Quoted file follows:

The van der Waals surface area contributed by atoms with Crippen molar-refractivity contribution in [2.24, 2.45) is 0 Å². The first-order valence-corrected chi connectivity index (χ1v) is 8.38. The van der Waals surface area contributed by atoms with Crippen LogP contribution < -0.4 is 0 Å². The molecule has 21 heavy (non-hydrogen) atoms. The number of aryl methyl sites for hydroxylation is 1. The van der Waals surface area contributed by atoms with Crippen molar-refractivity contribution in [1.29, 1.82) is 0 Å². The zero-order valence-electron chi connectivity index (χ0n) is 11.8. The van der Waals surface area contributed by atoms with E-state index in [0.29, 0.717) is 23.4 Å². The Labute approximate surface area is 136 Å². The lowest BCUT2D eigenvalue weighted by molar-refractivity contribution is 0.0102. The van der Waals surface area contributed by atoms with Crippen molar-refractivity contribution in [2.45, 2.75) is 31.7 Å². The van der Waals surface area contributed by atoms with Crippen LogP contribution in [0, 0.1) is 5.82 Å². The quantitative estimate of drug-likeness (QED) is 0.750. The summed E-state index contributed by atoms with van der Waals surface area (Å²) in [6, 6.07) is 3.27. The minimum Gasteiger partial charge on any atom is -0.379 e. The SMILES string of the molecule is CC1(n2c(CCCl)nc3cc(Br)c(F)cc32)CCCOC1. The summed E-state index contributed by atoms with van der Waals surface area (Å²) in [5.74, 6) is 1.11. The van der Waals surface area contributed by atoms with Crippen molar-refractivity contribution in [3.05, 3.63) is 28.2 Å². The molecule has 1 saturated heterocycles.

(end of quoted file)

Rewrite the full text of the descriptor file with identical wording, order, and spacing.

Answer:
The van der Waals surface area contributed by atoms with Crippen molar-refractivity contribution in [2.24, 2.45) is 0 Å². The first-order valence-corrected chi connectivity index (χ1v) is 8.38. The van der Waals surface area contributed by atoms with Crippen LogP contribution < -0.4 is 0 Å². The molecule has 21 heavy (non-hydrogen) atoms. The number of aryl methyl sites for hydroxylation is 1. The van der Waals surface area contributed by atoms with Crippen molar-refractivity contribution in [1.29, 1.82) is 0 Å². The zero-order valence-electron chi connectivity index (χ0n) is 11.8. The van der Waals surface area contributed by atoms with E-state index in [0.29, 0.717) is 23.4 Å². The Labute approximate surface area is 136 Å². The lowest BCUT2D eigenvalue weighted by molar-refractivity contribution is 0.0102. The van der Waals surface area contributed by atoms with Crippen molar-refractivity contribution in [2.45, 2.75) is 31.7 Å². The van der Waals surface area contributed by atoms with Crippen LogP contribution in [0, 0.1) is 5.82 Å². The quantitative estimate of drug-likeness (QED) is 0.750. The summed E-state index contributed by atoms with van der Waals surface area (Å²) in [6, 6.07) is 3.27. The minimum Gasteiger partial charge on any atom is -0.379 e. The SMILES string of the molecule is CC1(n2c(CCCl)nc3cc(Br)c(F)cc32)CCCOC1. The summed E-state index contributed by atoms with van der Waals surface area (Å²) in [5.74, 6) is 1.11. The van der Waals surface area contributed by atoms with Crippen molar-refractivity contribution in [3.05, 3.63) is 28.2 Å². The molecule has 1 saturated heterocycles.